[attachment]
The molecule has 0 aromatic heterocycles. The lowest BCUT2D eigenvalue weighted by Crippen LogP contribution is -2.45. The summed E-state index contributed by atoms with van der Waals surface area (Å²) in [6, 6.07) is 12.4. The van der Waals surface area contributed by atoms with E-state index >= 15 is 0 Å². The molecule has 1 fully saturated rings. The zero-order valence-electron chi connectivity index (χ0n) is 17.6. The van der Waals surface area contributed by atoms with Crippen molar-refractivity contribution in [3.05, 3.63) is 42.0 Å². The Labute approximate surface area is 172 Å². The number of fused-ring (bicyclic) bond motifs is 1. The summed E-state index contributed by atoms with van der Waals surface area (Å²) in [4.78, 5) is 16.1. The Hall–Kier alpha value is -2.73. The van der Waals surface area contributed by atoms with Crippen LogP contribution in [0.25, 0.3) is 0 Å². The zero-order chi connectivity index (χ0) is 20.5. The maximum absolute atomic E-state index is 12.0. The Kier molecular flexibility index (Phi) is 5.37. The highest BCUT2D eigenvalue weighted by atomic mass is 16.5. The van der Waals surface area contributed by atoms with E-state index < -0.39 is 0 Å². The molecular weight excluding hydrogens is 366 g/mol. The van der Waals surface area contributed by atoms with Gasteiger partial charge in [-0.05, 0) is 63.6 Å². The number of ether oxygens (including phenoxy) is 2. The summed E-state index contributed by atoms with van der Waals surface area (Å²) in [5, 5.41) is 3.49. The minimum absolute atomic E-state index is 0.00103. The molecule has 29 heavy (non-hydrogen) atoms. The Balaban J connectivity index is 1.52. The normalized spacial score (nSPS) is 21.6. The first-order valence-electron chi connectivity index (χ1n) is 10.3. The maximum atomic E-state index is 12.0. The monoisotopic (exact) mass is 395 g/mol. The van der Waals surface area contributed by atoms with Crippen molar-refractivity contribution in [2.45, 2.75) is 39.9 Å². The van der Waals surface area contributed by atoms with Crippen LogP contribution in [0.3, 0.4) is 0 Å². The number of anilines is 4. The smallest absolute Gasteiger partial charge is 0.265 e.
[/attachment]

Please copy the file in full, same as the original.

The molecule has 0 aromatic heterocycles. The lowest BCUT2D eigenvalue weighted by Crippen LogP contribution is -2.45. The summed E-state index contributed by atoms with van der Waals surface area (Å²) in [6, 6.07) is 12.4. The van der Waals surface area contributed by atoms with E-state index >= 15 is 0 Å². The molecule has 1 fully saturated rings. The zero-order valence-electron chi connectivity index (χ0n) is 17.6. The van der Waals surface area contributed by atoms with Crippen molar-refractivity contribution in [3.05, 3.63) is 42.0 Å². The Labute approximate surface area is 172 Å². The number of fused-ring (bicyclic) bond motifs is 1. The summed E-state index contributed by atoms with van der Waals surface area (Å²) in [4.78, 5) is 16.1. The Hall–Kier alpha value is -2.73. The van der Waals surface area contributed by atoms with Crippen LogP contribution in [0.25, 0.3) is 0 Å². The zero-order chi connectivity index (χ0) is 20.5. The maximum absolute atomic E-state index is 12.0. The Kier molecular flexibility index (Phi) is 5.37. The highest BCUT2D eigenvalue weighted by atomic mass is 16.5. The van der Waals surface area contributed by atoms with E-state index < -0.39 is 0 Å². The molecular weight excluding hydrogens is 366 g/mol. The van der Waals surface area contributed by atoms with Gasteiger partial charge in [-0.05, 0) is 63.6 Å². The number of ether oxygens (including phenoxy) is 2. The summed E-state index contributed by atoms with van der Waals surface area (Å²) in [5, 5.41) is 3.49. The minimum absolute atomic E-state index is 0.00103. The molecule has 29 heavy (non-hydrogen) atoms. The Balaban J connectivity index is 1.52. The normalized spacial score (nSPS) is 21.6. The first-order valence-electron chi connectivity index (χ1n) is 10.3. The maximum atomic E-state index is 12.0. The monoisotopic (exact) mass is 395 g/mol. The van der Waals surface area contributed by atoms with Crippen molar-refractivity contribution in [2.45, 2.75) is 39.9 Å². The van der Waals surface area contributed by atoms with Crippen LogP contribution in [0.3, 0.4) is 0 Å². The number of anilines is 4. The smallest absolute Gasteiger partial charge is 0.265 e.